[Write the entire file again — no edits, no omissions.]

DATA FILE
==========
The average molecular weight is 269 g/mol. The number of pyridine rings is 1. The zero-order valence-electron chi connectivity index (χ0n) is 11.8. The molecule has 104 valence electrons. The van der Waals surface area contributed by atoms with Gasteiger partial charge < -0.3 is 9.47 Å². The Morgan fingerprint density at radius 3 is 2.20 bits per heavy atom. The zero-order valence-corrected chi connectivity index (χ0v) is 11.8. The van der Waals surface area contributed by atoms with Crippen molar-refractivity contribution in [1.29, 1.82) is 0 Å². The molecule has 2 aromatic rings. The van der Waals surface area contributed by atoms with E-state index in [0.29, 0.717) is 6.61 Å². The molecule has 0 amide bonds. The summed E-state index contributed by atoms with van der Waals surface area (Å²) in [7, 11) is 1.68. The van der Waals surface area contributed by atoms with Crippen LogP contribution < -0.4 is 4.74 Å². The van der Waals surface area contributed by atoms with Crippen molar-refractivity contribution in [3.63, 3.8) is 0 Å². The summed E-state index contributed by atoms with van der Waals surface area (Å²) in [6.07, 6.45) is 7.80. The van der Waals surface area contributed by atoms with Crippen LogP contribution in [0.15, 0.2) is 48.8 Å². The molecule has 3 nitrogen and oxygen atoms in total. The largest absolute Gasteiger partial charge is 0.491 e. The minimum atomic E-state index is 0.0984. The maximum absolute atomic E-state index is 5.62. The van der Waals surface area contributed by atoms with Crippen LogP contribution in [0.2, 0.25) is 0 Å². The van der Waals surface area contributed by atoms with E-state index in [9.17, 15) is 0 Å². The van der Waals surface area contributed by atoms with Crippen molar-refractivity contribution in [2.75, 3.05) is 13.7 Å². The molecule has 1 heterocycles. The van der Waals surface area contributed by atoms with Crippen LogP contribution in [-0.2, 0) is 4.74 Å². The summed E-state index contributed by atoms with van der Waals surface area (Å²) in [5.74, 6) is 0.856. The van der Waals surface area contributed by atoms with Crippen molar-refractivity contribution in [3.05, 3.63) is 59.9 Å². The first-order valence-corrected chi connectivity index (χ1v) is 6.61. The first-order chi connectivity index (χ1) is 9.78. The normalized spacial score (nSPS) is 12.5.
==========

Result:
The average molecular weight is 269 g/mol. The number of pyridine rings is 1. The zero-order valence-electron chi connectivity index (χ0n) is 11.8. The molecule has 104 valence electrons. The van der Waals surface area contributed by atoms with Gasteiger partial charge < -0.3 is 9.47 Å². The Morgan fingerprint density at radius 3 is 2.20 bits per heavy atom. The zero-order valence-corrected chi connectivity index (χ0v) is 11.8. The van der Waals surface area contributed by atoms with Crippen molar-refractivity contribution in [1.29, 1.82) is 0 Å². The molecule has 2 aromatic rings. The van der Waals surface area contributed by atoms with E-state index in [0.29, 0.717) is 6.61 Å². The molecule has 0 amide bonds. The summed E-state index contributed by atoms with van der Waals surface area (Å²) in [7, 11) is 1.68. The van der Waals surface area contributed by atoms with Crippen LogP contribution < -0.4 is 4.74 Å². The van der Waals surface area contributed by atoms with Crippen molar-refractivity contribution in [3.63, 3.8) is 0 Å². The summed E-state index contributed by atoms with van der Waals surface area (Å²) in [6.07, 6.45) is 7.80. The van der Waals surface area contributed by atoms with Crippen LogP contribution in [0.15, 0.2) is 48.8 Å². The molecule has 3 nitrogen and oxygen atoms in total. The largest absolute Gasteiger partial charge is 0.491 e. The minimum atomic E-state index is 0.0984. The maximum absolute atomic E-state index is 5.62. The van der Waals surface area contributed by atoms with Crippen LogP contribution in [0.2, 0.25) is 0 Å². The van der Waals surface area contributed by atoms with E-state index in [9.17, 15) is 0 Å². The van der Waals surface area contributed by atoms with Crippen molar-refractivity contribution in [2.75, 3.05) is 13.7 Å². The molecule has 1 heterocycles. The van der Waals surface area contributed by atoms with Crippen LogP contribution in [-0.2, 0) is 4.74 Å². The summed E-state index contributed by atoms with van der Waals surface area (Å²) in [5.74, 6) is 0.856. The van der Waals surface area contributed by atoms with Crippen molar-refractivity contribution in [3.05, 3.63) is 59.9 Å². The first-order valence-corrected chi connectivity index (χ1v) is 6.61. The first-order chi connectivity index (χ1) is 9.78. The normalized spacial score (nSPS) is 12.5.